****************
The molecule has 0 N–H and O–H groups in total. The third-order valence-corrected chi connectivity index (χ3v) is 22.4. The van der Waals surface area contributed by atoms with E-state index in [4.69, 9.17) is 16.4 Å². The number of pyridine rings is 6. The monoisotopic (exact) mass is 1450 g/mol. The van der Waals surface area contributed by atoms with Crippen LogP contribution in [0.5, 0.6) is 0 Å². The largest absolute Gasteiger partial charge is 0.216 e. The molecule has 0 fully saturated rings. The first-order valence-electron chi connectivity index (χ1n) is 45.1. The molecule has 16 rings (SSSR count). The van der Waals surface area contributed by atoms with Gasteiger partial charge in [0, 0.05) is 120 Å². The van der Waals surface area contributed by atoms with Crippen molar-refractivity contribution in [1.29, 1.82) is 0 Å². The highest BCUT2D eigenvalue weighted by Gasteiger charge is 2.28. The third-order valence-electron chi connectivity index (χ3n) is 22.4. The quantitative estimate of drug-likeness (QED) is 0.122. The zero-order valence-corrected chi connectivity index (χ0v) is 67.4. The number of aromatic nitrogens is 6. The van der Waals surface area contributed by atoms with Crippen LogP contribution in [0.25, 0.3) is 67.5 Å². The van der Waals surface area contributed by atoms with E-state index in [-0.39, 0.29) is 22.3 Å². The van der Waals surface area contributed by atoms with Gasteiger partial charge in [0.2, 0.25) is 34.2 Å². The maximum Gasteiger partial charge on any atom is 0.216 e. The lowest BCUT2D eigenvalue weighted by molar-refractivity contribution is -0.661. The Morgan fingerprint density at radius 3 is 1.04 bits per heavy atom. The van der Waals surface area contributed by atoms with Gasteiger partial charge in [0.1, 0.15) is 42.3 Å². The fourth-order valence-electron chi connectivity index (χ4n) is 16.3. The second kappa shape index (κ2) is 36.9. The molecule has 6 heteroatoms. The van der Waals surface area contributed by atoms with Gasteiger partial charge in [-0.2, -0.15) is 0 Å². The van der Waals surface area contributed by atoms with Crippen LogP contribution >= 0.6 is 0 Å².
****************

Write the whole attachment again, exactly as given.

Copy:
The molecule has 0 N–H and O–H groups in total. The third-order valence-corrected chi connectivity index (χ3v) is 22.4. The van der Waals surface area contributed by atoms with E-state index in [4.69, 9.17) is 16.4 Å². The number of pyridine rings is 6. The monoisotopic (exact) mass is 1450 g/mol. The van der Waals surface area contributed by atoms with Crippen LogP contribution in [0.5, 0.6) is 0 Å². The largest absolute Gasteiger partial charge is 0.216 e. The molecule has 0 fully saturated rings. The first-order valence-electron chi connectivity index (χ1n) is 45.1. The molecule has 16 rings (SSSR count). The van der Waals surface area contributed by atoms with Gasteiger partial charge in [0, 0.05) is 120 Å². The van der Waals surface area contributed by atoms with Crippen molar-refractivity contribution in [1.29, 1.82) is 0 Å². The highest BCUT2D eigenvalue weighted by Gasteiger charge is 2.28. The third-order valence-electron chi connectivity index (χ3n) is 22.4. The quantitative estimate of drug-likeness (QED) is 0.122. The zero-order valence-corrected chi connectivity index (χ0v) is 67.4. The number of aromatic nitrogens is 6. The van der Waals surface area contributed by atoms with Crippen LogP contribution in [0.25, 0.3) is 67.5 Å². The van der Waals surface area contributed by atoms with E-state index in [-0.39, 0.29) is 22.3 Å². The van der Waals surface area contributed by atoms with Gasteiger partial charge in [0.2, 0.25) is 34.2 Å². The maximum Gasteiger partial charge on any atom is 0.216 e. The lowest BCUT2D eigenvalue weighted by molar-refractivity contribution is -0.661. The Morgan fingerprint density at radius 3 is 1.04 bits per heavy atom. The van der Waals surface area contributed by atoms with Gasteiger partial charge in [0.1, 0.15) is 42.3 Å². The fourth-order valence-electron chi connectivity index (χ4n) is 16.3. The second kappa shape index (κ2) is 36.9. The molecule has 6 heteroatoms. The van der Waals surface area contributed by atoms with Gasteiger partial charge in [-0.2, -0.15) is 0 Å². The van der Waals surface area contributed by atoms with Crippen LogP contribution >= 0.6 is 0 Å².